Impact Of Job Loss

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Impact of job loss - How can I lighten the blow?

The impact of job loss is tremendous. The loss of a job is never easy, even if it is expected. Unexpected job loss has an even greater emotional impact on us.

For a man, the loss of a job can be devastating to his identity, his sense of self worth, and his self respect. If his income is the primary income, a job loss may cause his wife to react negatively out of fear due to a loss of security. She may blame him for something that may not be his fault. His already bruised and deflated ego, his sense of pride, and his most important emotional need -- respect, will suffer. Her reactions to him will define their future relationship for a long time to come.

For a woman, the loss of her job undermines her greatest emotional need -- security. If she is the primary earner, her security is now threatened and negative thoughts of losing the house or insurmountable financial burdens will lead to stress. Often, a woman forms close personal relationships with her co-workers. A sudden job loss may feel like an unexpected loss of a loved one, because the emotional support from her co-workers is severed or strained.

For both men and women, job loss will reflect on our personal value. It may be argued that we put too much value on the external image of a job and not enough on the internal dignity of being a human being. Yet, it is hard to see or feel dignity when your source of income is removed. There is no simple solution, a job loss WILL cause stress. Many researchers rank the stress of job loss with Post Traumatic Stress (PTS) found in combat.

Here are some tips on handling the job loss stress and action items that will help you on the road to a new and better job:
  • Recognize the pain. The trauma and shock are real. Identify those emotions and do not deny them. It is appropriate to mourn, but job loss not an excuse to stop living. You are worth much more than just a job.

  • Take inventory. Begin to take action by taking inventory of yourself and your situation. Ask a friend or family member whom you trust to help you with this exercise. You may get some pretty good insight.

    • Make a list of your qualities; being specific about the skills that you have. During interviews, you will be asked to discuss them, so be prepared now!
    • Where have you grown?
    • What have you done that made an impact? Be specific and use numbers whenever possible (job interviewers love numbers).
    • List your skills specifically. Do this on a multiple basis, squeezing out every ounce of skill that you have.

  • Record Deficiencies. Make a list of your deficiencies because you may be asked to discuss them as well. If this job loss occurred due to some deficiencies, you must be prepared to talk this through with a potential employer; be frank, honest - yet resourceful. Be careful not blame your previous employer, because you will be in a situation where the potential employer is looking for a new loyal employee. Be loyal to your former company and sing its praises (as best you can). Tell where you fit in and why. Tell how the company helped you grow.

  • Tell the truth. If the company needed to cut costs and you were unexpectedly laid off, realize that there is no longer a stigma to being "downsized" in America. You are not alone, even though it feels like it right now. It has happened to millions of people in almost every industry. The ripple effects of one industry can move rapidly through another, causing companies short-term financial stress, where the only cost savings is through layoffs. If there is any internal or external reason for your job loss, simply be prepared to talk about it. Hiding it is not only unethical, if it surfaces later. it may do you more harm.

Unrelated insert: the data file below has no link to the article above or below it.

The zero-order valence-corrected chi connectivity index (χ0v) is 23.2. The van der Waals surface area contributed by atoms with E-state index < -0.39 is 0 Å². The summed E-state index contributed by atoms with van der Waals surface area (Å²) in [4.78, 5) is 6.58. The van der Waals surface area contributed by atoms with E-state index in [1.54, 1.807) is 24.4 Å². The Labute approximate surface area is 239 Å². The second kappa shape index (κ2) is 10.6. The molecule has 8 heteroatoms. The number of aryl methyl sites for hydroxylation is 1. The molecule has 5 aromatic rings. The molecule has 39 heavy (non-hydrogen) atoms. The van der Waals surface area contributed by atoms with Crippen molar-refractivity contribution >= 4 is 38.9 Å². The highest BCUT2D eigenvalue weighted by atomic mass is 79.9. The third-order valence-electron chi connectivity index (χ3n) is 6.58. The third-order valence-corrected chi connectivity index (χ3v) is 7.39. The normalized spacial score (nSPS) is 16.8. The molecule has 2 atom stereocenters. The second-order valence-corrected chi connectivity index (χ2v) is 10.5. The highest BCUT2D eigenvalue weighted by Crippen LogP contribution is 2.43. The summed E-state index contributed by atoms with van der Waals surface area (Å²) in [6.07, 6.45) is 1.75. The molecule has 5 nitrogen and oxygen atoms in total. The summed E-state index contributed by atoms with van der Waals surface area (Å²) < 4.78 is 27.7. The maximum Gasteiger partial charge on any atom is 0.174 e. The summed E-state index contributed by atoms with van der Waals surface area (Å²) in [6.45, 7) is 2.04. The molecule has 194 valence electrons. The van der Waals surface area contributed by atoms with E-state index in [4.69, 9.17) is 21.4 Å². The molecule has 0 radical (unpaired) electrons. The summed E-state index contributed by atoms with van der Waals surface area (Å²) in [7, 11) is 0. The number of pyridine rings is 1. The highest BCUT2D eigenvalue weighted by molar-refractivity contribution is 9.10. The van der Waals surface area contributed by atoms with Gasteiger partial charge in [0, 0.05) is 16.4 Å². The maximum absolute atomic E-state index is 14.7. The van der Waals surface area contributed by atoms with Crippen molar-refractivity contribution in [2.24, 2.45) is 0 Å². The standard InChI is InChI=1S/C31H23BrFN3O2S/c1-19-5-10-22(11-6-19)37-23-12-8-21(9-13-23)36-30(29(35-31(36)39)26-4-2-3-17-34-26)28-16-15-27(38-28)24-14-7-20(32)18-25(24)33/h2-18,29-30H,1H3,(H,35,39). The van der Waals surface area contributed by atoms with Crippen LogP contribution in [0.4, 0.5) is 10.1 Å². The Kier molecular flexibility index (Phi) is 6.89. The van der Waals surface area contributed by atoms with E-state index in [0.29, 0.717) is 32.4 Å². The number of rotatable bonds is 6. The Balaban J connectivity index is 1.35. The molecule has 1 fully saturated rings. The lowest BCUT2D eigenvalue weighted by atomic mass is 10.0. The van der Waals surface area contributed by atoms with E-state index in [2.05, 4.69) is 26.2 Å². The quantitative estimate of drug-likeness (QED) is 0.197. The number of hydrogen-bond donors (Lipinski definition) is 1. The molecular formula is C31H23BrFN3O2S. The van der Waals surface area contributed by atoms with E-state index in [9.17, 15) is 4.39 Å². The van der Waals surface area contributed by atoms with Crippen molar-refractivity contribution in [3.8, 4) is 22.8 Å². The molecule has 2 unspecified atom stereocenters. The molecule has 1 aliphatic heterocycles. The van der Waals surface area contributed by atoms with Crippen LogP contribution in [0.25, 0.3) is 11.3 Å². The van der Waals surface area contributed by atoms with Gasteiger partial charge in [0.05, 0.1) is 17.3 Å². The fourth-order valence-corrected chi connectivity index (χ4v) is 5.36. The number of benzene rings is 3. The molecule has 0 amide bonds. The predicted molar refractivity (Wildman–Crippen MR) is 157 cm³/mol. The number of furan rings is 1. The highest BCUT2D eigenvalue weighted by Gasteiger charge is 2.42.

• Do not become negative. Negativity will not help you in future interviews. Begin to talk about your former position and the people there in only positives terms. Consider that losing your job is best thing that ever happened to you and that this job loss WILL lead to bigger and better things. There are many people who will tell you that the loss of their job was the best thing that ever happened to them. They had other interests, dreams, goals, and ambitions that they never would have pursued while at their old job. Now is the time to seize the moment.

  • Write it down. Journal your feelings, emotions, thoughts, and prayers. Write down what it is that you want to become. Create your perfect job on paper and then go LOOK for it! Take a risk and apply for your dream job. You just might get it. Research has shown that those people who write out their emotions every day after losing a job, find a job sooner. It may be that they worked out everything they wanted to say to their former boss and are now prepared to move on. Getting it out of your head and onto paper is a profitable thing.

  • Examine Yourself. Examine elements of your life:
    • Emotional and spiritual health. This is a perfect time to take spiritual inventory and re-examine the meaning of life. There are many spiritual communities that have job loss groups you can join at no cost. You are a human being with dignity and you are worthy of respect. You are not to be pitied. Do not drag yourself down with negative thoughts - they will show through in your voice and facial expressions and your writing. (Depression is a natural reaction to stress: Have someone else read your cover letters, e-mails, and resumes since there is a tendency to have a negative tone creep in regarding your previous employment).
    • Health and nutrition. Eat right, exercise, go to bed on time, wake up as if you were still working and make getting a new job your temporary job. Avoid excess eating or drinking. Stress can lead to depression, so be on the lookout for signs of unhealthy behavior.


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